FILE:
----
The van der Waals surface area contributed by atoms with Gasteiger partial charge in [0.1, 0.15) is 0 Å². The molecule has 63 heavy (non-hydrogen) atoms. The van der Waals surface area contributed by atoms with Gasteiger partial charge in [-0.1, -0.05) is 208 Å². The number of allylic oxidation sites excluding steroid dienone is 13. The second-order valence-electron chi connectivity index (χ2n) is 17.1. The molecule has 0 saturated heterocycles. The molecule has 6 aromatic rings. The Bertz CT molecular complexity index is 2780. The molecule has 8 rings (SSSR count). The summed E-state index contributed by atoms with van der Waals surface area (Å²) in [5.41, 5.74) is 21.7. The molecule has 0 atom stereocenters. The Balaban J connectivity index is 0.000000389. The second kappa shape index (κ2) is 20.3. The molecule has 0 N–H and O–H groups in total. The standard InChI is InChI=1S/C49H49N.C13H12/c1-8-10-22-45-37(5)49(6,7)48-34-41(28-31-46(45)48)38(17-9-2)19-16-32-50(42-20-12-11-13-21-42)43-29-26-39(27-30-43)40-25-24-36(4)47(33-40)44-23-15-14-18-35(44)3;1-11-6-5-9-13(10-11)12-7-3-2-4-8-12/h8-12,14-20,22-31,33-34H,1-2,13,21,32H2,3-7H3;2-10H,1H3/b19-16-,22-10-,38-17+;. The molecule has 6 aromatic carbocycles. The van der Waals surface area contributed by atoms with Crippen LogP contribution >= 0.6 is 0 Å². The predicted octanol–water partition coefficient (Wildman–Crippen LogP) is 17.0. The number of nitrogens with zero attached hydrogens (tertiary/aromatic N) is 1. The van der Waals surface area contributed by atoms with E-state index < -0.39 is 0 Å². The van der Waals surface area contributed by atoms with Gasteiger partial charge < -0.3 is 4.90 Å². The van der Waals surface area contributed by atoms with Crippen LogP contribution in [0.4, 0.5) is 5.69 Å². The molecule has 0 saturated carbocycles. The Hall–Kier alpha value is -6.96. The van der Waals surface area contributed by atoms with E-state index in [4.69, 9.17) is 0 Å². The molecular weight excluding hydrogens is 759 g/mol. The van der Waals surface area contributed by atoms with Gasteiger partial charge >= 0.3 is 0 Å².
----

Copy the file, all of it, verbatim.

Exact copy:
The van der Waals surface area contributed by atoms with Gasteiger partial charge in [0.1, 0.15) is 0 Å². The molecule has 63 heavy (non-hydrogen) atoms. The van der Waals surface area contributed by atoms with Gasteiger partial charge in [-0.1, -0.05) is 208 Å². The number of allylic oxidation sites excluding steroid dienone is 13. The second-order valence-electron chi connectivity index (χ2n) is 17.1. The molecule has 0 saturated heterocycles. The molecule has 6 aromatic rings. The Bertz CT molecular complexity index is 2780. The molecule has 8 rings (SSSR count). The summed E-state index contributed by atoms with van der Waals surface area (Å²) in [5.41, 5.74) is 21.7. The molecule has 0 atom stereocenters. The Balaban J connectivity index is 0.000000389. The second kappa shape index (κ2) is 20.3. The molecule has 0 N–H and O–H groups in total. The standard InChI is InChI=1S/C49H49N.C13H12/c1-8-10-22-45-37(5)49(6,7)48-34-41(28-31-46(45)48)38(17-9-2)19-16-32-50(42-20-12-11-13-21-42)43-29-26-39(27-30-43)40-25-24-36(4)47(33-40)44-23-15-14-18-35(44)3;1-11-6-5-9-13(10-11)12-7-3-2-4-8-12/h8-12,14-20,22-31,33-34H,1-2,13,21,32H2,3-7H3;2-10H,1H3/b19-16-,22-10-,38-17+;. The molecule has 6 aromatic carbocycles. The van der Waals surface area contributed by atoms with Crippen LogP contribution >= 0.6 is 0 Å². The predicted octanol–water partition coefficient (Wildman–Crippen LogP) is 17.0. The number of nitrogens with zero attached hydrogens (tertiary/aromatic N) is 1. The van der Waals surface area contributed by atoms with E-state index < -0.39 is 0 Å². The van der Waals surface area contributed by atoms with Gasteiger partial charge < -0.3 is 4.90 Å². The van der Waals surface area contributed by atoms with Crippen LogP contribution in [0.4, 0.5) is 5.69 Å². The molecule has 0 saturated carbocycles. The Hall–Kier alpha value is -6.96. The van der Waals surface area contributed by atoms with E-state index in [4.69, 9.17) is 0 Å². The molecular weight excluding hydrogens is 759 g/mol. The van der Waals surface area contributed by atoms with Gasteiger partial charge >= 0.3 is 0 Å².